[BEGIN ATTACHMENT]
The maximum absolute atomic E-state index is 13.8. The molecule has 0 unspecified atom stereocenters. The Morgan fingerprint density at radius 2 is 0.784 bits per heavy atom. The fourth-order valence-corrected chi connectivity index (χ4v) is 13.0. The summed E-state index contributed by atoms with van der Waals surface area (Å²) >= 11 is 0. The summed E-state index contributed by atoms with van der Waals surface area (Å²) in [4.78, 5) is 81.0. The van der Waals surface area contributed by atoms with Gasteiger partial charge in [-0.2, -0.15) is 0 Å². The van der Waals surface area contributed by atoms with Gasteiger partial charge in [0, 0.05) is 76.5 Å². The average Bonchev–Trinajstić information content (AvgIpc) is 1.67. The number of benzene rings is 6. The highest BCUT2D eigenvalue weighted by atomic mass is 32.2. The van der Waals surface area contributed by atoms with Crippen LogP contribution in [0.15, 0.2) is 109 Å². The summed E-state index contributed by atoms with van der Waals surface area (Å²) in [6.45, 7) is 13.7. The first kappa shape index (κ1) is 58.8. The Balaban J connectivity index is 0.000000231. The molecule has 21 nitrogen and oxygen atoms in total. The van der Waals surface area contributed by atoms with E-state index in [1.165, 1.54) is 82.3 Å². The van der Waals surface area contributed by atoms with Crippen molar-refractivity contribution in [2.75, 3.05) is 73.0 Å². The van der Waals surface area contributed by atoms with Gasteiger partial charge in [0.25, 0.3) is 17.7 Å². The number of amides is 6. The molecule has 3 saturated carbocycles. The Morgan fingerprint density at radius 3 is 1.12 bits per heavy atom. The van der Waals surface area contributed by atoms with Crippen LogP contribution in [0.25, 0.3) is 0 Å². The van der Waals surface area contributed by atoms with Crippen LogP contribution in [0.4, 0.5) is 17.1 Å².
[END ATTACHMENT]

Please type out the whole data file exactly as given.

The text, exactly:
The maximum absolute atomic E-state index is 13.8. The molecule has 0 unspecified atom stereocenters. The Morgan fingerprint density at radius 2 is 0.784 bits per heavy atom. The fourth-order valence-corrected chi connectivity index (χ4v) is 13.0. The summed E-state index contributed by atoms with van der Waals surface area (Å²) >= 11 is 0. The summed E-state index contributed by atoms with van der Waals surface area (Å²) in [4.78, 5) is 81.0. The van der Waals surface area contributed by atoms with Gasteiger partial charge in [-0.2, -0.15) is 0 Å². The van der Waals surface area contributed by atoms with Gasteiger partial charge in [0, 0.05) is 76.5 Å². The average Bonchev–Trinajstić information content (AvgIpc) is 1.67. The number of benzene rings is 6. The highest BCUT2D eigenvalue weighted by atomic mass is 32.2. The van der Waals surface area contributed by atoms with Crippen LogP contribution in [0.15, 0.2) is 109 Å². The summed E-state index contributed by atoms with van der Waals surface area (Å²) in [6.45, 7) is 13.7. The first kappa shape index (κ1) is 58.8. The Balaban J connectivity index is 0.000000231. The molecule has 21 nitrogen and oxygen atoms in total. The van der Waals surface area contributed by atoms with E-state index in [1.165, 1.54) is 82.3 Å². The van der Waals surface area contributed by atoms with Crippen molar-refractivity contribution in [2.75, 3.05) is 73.0 Å². The van der Waals surface area contributed by atoms with Gasteiger partial charge in [0.25, 0.3) is 17.7 Å². The number of amides is 6. The molecule has 3 saturated carbocycles. The Morgan fingerprint density at radius 3 is 1.12 bits per heavy atom. The van der Waals surface area contributed by atoms with Crippen LogP contribution in [0.25, 0.3) is 0 Å². The van der Waals surface area contributed by atoms with Crippen LogP contribution in [0.4, 0.5) is 17.1 Å².